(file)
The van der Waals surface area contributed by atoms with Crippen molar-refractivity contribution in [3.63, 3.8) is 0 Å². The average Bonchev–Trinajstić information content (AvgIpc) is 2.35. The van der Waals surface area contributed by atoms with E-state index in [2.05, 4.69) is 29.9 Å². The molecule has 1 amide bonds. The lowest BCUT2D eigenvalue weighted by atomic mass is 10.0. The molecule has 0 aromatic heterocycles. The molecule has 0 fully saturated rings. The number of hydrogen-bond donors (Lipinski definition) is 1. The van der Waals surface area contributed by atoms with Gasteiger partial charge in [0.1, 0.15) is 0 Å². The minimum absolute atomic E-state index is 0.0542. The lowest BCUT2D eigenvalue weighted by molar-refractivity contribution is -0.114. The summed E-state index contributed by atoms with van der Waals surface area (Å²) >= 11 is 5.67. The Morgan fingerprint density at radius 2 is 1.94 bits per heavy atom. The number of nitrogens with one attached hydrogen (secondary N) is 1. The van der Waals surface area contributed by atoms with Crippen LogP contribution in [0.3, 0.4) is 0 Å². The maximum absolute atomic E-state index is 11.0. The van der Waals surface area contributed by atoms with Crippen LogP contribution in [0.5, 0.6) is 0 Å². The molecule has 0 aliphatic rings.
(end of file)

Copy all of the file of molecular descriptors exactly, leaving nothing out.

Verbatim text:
The van der Waals surface area contributed by atoms with Crippen molar-refractivity contribution in [3.63, 3.8) is 0 Å². The average Bonchev–Trinajstić information content (AvgIpc) is 2.35. The van der Waals surface area contributed by atoms with E-state index in [2.05, 4.69) is 29.9 Å². The molecule has 1 amide bonds. The lowest BCUT2D eigenvalue weighted by atomic mass is 10.0. The molecule has 0 aromatic heterocycles. The molecule has 0 fully saturated rings. The number of hydrogen-bond donors (Lipinski definition) is 1. The van der Waals surface area contributed by atoms with Gasteiger partial charge in [0.1, 0.15) is 0 Å². The minimum absolute atomic E-state index is 0.0542. The lowest BCUT2D eigenvalue weighted by molar-refractivity contribution is -0.114. The summed E-state index contributed by atoms with van der Waals surface area (Å²) >= 11 is 5.67. The Morgan fingerprint density at radius 2 is 1.94 bits per heavy atom. The number of nitrogens with one attached hydrogen (secondary N) is 1. The van der Waals surface area contributed by atoms with Crippen LogP contribution in [0.3, 0.4) is 0 Å². The maximum absolute atomic E-state index is 11.0. The van der Waals surface area contributed by atoms with Crippen LogP contribution in [0.5, 0.6) is 0 Å². The molecule has 0 aliphatic rings.